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I am creating an Asteroids clone, but with a few more bells and whistles.

As of right now I have an ArrayList<Asteroid> that holds all of the asteroids on screen. Each one has a Vector associated with it and extends my genereic GameObject class which handles the drawing and updating and other common things that each game object has in common.

That being said each time I destroy an asteroid I create a new Asteroid object and add it to the ArrayList<Asteroid>... There is a noticeable lag when this happens as I also create explosion particles and I assume this is the GC.

My idea was to instead of create new objects on the fly, that I can pre-create a pool of them and just re-use them.

Is this the right idea? Also what is the most organized and efficient way to go about that?

Any other ideas would be great as well. Just trying to reduce creating of all of these objects because it is definitely causing a noticeable lag. Thanks!

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Have you tryed to find out what takes time with DDMS? –  dan Mar 15 '12 at 14:18
    
My guess is the delay is caused by your code waiting for the explosion to finish occuring before creating a new asteroid object. Try making the exploding asteroid animation asynchronous? –  deed02392 Mar 15 '12 at 14:45
    
@dan: I haven't done this, though I think it will help. I don't use DDMS much, how can I use it for seeing what takes the longest? –  Alex_Hyzer_Kenoyer Mar 15 '12 at 14:46
    
@deed02392: I don't think that is the problem because on each render call, I check if a hit was detected, then if so I create 50 particles for the explosion and then I just update their positions along with everything else... –  Alex_Hyzer_Kenoyer Mar 15 '12 at 14:48
    
But the creation of the particles blocks subsequent frame renders right? –  deed02392 Mar 15 '12 at 14:51
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4 Answers

up vote 5 down vote accepted

Creating a pool of objects and reusing them is a good idea. Also I think you could switch from ArrayList to Vector, because Vectors are optimized for random indexation, which you'll do a lot when using a pool.

Since you say that each time you destroy an asteroid, you add a new one, it seems that you work with a constant number of asteroids. So you could create pool with a constant number of members.

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Thanks! I will definitely switch to a Vector. That is a great suggestion, and good to know for future projects. –  Alex_Hyzer_Kenoyer Mar 15 '12 at 14:56
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(1) Consider design your objects with a Flyweight pattern. It is a pattern commonly used for objects with repeating characteristics. A java code sample is available here: http://en.wikipedia.org/wiki/Flyweight_pattern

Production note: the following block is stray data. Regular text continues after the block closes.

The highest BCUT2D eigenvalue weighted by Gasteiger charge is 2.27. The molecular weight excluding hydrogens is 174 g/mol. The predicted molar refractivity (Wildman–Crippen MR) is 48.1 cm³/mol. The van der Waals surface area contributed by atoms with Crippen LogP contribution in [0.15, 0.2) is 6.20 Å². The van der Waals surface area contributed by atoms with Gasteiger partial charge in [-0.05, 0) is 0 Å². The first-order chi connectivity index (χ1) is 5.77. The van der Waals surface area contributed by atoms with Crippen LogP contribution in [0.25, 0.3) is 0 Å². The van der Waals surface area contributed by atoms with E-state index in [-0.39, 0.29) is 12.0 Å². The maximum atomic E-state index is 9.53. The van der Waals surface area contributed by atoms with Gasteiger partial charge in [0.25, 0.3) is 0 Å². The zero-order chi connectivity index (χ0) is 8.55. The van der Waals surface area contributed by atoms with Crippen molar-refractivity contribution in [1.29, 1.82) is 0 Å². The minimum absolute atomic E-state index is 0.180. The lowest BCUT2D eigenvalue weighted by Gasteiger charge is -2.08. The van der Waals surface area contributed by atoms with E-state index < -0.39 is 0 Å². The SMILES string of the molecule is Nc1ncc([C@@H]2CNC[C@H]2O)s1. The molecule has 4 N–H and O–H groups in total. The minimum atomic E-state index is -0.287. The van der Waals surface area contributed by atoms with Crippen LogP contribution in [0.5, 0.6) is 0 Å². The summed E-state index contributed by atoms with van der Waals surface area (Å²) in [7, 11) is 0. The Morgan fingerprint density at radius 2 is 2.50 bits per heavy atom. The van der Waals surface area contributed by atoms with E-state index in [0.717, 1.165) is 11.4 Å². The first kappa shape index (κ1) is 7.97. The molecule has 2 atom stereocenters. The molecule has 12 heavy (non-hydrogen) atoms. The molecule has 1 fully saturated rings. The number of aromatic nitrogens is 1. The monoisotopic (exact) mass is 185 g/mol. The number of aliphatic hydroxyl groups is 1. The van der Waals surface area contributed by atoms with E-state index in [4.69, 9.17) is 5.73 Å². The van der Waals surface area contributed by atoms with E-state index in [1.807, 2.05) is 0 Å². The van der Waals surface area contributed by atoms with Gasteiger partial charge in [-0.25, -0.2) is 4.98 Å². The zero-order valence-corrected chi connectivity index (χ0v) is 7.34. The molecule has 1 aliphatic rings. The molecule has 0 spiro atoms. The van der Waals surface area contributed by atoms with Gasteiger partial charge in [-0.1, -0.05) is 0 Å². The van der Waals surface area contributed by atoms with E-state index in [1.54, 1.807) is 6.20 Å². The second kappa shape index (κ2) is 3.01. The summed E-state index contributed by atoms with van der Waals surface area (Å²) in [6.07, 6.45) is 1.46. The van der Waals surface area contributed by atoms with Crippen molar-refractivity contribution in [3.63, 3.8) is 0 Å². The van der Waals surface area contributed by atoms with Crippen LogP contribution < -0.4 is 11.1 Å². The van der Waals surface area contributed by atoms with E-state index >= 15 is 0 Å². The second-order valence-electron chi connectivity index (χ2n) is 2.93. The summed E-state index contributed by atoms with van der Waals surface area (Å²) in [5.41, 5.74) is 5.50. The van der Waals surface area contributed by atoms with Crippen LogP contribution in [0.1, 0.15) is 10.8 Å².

(2) If you already know how many objects you will be using, then consider includes your object creation and some other initialization process into a loading page.

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I think I am definitely going to move to pre-creating the objects that I need. You are right, since I do know the number I need to create then that should help. I will look into the Flyweight Pattern. I like the sounds of it. –  Alex_Hyzer_Kenoyer Mar 15 '12 at 14:56
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Usually Java is very good at both allocating new objects and performing GC of objects that was recently created so I would not immediately assume that pooling will improve things a whole lot. Are you sure that you are not creating any other "garbage" that may cause full GC (the kind of GC that pause the program for extended periods of time)?

You can verify that it really is GC that is causing the problem you observe by enabling "verbose GC logging" (Google for this there are several command line arguments to the JVM that enable it with different level of detail)...

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I don't believe that I am creating other "garbage" but I will take a good look through to be sure. Since I am on Android I can't use the standard JVM but I should be able to use DDMS for determining what the GC is up to. –  Alex_Hyzer_Kenoyer Mar 15 '12 at 15:00
    
I have not done any Android development so what I said may not hold with the Dalvik "JVM". When developing real time embedded systems (that I have done a lot in the past) pooling was a standard practise and taking it to the extreme (pre-allocating most frequently used objects) solved many real-time problems for me in those days. I would however suspect that it would be hard to make your game "allocation free" since the graphics libraries you are using most likely are allocating things dynamically... –  Javafanboy Mar 16 '12 at 6:32
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I reckon your particle effects are the culprit of the slowdown, not the object creation.

Game developers typically go to great lengths to make sure their graphics are fast, but make many performance compromises in scripting. This is for very good reason: The performance hit in creation and storage of game objects is in most cases insignificant in comparison with the hit from calculating their physics and drawing their graphics.

Try reducing the number and graphical complexity (particularly if they have transparency; the effects of that very quickly stack up to insane) of your particles.

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I think you are right on with the particles being a slowdown. I'm going to try creating them in a separate thread and see if that helps at all. They also do carry transparency so that might be something to think about as well. –  Alex_Hyzer_Kenoyer Mar 15 '12 at 14:58
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